Tuesday, July 17, 2007

07.08 The White Mountains by John Christopher



The White Mountains (1967) by John Christopher
Pbk, Collier Books, 214 p.


The White Mountains is the first novel in a post-apocalyptic childrens (well, teen really) trilogy. The setting is a world that has fallen back to a time that most closely resembles the middle ages - an agrarian society. The world is ruled by the Tripods, giant metal aliens who rule nearly every person on the planet through a single event - the capping. When every child reaches 14 a Tripod shows up and takes them into the alien machine. Upon their release, the children are literally capped after some sort of surgery which renders them compliant and cowed for the rest of their lives.

In this, the first book of the trilogy, we meet Will, a young boy just shy of his capping ceremony. Will encounters a wandering traveler who appears to be like many of the other vagrants of this world; people for whom the capping has gone awry and who are now basically semi-retarded. This man, however, only pretends to be capped and urges Will to flee his English village and make for the White Mountains (Mont Blanc, essentially) where other free-minded individuals have gathered.

Will flees and ends up taking his older (and antagonistic) cousin Henry with him on the journey. The novel tracks their path as they move across the country, cross the channel and towards the mountains. The boys have a number of adventures and narrow escapes viz. a young adults book.

The book is actually quite strongly written and a lot of fun to read. Given Christopher's background in P-A literature I expected something with a bit more of a social edge. Nevertheless, I would definitely have my kids read this book and I look forward to reading the rest of the trilogy if I can ever find them.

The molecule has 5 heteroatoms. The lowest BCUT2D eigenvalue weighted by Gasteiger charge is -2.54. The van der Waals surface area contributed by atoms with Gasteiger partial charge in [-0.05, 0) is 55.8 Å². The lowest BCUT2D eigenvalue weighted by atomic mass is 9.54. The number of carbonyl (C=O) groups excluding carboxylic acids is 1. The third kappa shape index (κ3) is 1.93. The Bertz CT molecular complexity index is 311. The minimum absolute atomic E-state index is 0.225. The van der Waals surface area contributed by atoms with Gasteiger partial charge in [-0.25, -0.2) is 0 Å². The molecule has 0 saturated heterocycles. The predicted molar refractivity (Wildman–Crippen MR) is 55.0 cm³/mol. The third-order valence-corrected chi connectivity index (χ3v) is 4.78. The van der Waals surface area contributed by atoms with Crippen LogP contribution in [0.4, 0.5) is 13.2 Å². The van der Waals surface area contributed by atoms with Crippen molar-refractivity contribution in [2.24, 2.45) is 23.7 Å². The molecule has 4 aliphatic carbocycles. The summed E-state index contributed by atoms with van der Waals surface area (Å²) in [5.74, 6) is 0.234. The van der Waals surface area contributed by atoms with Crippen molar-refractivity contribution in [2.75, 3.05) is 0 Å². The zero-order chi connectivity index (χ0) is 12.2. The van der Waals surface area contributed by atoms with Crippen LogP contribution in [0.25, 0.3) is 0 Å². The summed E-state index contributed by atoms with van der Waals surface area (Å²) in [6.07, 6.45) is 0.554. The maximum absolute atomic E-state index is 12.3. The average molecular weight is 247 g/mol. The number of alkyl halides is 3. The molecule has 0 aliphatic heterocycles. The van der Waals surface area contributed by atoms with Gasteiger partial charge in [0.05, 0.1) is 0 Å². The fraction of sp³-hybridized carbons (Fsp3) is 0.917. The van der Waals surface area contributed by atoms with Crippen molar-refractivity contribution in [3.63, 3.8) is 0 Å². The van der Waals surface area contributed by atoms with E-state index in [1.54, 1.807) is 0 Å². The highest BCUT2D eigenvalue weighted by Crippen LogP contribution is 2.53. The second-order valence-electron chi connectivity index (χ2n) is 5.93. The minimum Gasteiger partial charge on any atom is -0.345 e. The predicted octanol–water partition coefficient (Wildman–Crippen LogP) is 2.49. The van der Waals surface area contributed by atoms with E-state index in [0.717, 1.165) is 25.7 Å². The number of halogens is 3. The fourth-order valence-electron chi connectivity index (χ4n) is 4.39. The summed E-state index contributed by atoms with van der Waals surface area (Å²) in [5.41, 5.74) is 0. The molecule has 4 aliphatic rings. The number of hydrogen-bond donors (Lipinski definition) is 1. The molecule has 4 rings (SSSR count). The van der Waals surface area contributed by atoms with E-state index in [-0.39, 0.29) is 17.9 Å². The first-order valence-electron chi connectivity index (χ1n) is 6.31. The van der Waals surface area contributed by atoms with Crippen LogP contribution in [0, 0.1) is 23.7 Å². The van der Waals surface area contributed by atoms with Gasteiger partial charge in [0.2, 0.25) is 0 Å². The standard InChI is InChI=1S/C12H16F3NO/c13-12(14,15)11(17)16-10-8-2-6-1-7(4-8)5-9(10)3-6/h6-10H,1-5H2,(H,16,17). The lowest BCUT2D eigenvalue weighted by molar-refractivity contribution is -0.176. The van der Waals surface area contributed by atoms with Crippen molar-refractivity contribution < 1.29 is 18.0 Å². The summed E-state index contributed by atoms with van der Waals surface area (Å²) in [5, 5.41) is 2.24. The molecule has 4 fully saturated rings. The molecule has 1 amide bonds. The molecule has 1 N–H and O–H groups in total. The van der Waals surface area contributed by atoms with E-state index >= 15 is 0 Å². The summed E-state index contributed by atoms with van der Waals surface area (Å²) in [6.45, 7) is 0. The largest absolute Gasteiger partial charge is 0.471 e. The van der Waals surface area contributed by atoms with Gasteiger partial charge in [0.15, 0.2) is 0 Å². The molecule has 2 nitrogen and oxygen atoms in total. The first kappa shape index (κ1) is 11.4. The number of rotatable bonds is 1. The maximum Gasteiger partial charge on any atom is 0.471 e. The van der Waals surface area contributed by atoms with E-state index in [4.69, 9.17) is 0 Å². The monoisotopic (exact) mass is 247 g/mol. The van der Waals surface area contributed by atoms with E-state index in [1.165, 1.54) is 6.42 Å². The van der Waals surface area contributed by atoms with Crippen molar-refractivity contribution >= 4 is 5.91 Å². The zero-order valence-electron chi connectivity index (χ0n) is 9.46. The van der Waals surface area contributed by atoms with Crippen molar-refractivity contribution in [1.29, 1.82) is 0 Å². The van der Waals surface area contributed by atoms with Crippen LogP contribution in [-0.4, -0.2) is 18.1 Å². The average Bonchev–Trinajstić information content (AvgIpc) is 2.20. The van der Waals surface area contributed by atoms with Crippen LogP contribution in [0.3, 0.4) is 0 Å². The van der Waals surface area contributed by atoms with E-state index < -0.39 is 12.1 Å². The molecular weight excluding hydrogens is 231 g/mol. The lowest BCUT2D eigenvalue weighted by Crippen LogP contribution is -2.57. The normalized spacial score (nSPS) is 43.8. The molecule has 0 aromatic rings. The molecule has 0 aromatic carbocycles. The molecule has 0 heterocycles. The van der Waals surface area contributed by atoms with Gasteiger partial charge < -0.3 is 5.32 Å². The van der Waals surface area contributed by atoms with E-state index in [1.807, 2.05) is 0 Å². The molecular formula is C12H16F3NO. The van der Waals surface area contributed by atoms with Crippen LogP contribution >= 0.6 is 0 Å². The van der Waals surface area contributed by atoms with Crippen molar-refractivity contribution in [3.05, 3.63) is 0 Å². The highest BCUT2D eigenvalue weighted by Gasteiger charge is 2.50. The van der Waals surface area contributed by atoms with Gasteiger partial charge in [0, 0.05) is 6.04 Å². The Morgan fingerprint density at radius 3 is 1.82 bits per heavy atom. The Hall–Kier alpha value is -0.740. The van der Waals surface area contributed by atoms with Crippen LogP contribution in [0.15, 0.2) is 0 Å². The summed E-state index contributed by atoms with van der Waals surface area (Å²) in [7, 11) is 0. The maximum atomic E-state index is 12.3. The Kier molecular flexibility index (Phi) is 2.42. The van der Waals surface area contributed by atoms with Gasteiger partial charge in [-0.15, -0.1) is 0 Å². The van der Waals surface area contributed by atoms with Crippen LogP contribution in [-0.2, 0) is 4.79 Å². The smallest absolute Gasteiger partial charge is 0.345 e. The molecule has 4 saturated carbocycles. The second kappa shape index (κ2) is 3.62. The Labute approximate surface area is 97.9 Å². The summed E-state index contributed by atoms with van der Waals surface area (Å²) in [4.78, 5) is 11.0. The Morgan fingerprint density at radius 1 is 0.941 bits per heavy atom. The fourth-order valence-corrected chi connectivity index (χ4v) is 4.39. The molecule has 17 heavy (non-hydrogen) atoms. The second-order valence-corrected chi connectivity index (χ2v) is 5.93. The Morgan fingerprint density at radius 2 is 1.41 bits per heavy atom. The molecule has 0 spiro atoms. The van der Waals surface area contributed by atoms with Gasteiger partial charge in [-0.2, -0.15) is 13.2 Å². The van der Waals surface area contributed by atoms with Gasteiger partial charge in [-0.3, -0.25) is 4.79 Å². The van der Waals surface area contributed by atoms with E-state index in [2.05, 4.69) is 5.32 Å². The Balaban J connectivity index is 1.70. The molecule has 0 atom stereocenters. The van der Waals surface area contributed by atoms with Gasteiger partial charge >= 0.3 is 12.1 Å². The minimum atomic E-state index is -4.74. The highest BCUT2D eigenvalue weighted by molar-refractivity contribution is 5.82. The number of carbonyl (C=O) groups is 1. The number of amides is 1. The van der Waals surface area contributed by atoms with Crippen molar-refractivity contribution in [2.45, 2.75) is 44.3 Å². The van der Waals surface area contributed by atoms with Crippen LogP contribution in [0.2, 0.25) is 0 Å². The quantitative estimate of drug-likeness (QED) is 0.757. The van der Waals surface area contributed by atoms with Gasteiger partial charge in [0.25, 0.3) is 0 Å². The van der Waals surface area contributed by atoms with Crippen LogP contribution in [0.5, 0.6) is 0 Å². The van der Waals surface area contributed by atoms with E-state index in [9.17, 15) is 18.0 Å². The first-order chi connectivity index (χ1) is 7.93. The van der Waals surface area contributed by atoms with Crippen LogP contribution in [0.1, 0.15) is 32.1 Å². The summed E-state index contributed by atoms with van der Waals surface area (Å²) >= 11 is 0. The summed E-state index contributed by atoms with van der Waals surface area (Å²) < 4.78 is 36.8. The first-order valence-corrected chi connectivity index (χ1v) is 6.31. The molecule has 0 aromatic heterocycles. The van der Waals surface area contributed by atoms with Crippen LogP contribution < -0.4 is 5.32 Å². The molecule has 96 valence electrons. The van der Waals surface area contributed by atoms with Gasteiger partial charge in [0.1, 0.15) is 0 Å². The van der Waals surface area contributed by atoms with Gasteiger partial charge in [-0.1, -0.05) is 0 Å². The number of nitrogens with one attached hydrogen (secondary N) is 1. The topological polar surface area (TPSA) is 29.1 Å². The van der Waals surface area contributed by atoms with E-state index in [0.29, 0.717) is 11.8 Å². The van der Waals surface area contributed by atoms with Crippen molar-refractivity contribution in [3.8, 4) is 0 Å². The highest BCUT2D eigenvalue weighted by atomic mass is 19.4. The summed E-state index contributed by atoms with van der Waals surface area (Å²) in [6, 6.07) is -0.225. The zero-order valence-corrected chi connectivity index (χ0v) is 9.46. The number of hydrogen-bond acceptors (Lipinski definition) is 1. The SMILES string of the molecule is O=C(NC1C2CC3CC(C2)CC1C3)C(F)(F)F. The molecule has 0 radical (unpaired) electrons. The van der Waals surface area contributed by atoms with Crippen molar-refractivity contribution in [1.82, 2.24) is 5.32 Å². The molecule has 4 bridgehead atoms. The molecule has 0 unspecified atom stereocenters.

The City of Gold and Lead (1967)
The Pool of Fire (1968)

5 comments:

Olman Feelyus said...

Oh man, I had totally forgotten about these books! I can't believe it's the same John Christopher who wrote No Blade of Grass. Weren't these actually official books in 6th grade or something? Wasn't everyone, even the chicks into this book? I definitely am going to have to re-read this. Nice one.

dsgran said...

sounds good! Are the tripods a not-so-subtle reference to War of the Worlds... or perhaps a not-so-subtle rip-off?

Jarrett said...

dude! I'm'na read the first book and then decide if I can continue. They seem like fast reads. And I'm pretty sure we have all three in the book room of my school.

I'll send em to you if you email me your address.

It'll take me a few weeks to find them though, because we just got a whole mess of new books and the book room is trashed.

Jarrett said...

and is capping supposed to be some sort of circumcision ritual, or puberty symbolism?

Doc Holaday said...

I read this trilogy both as a child and an adult. They are quite good and fast reads. There is also a later-published prequel that is worth reading if you finish the trilogy and want more. I think it's called The Day the Tripods Came.

The imagery certainly smacks of War of the Worlds, and there are some similarities, but these are more of an adventure / coming of age story.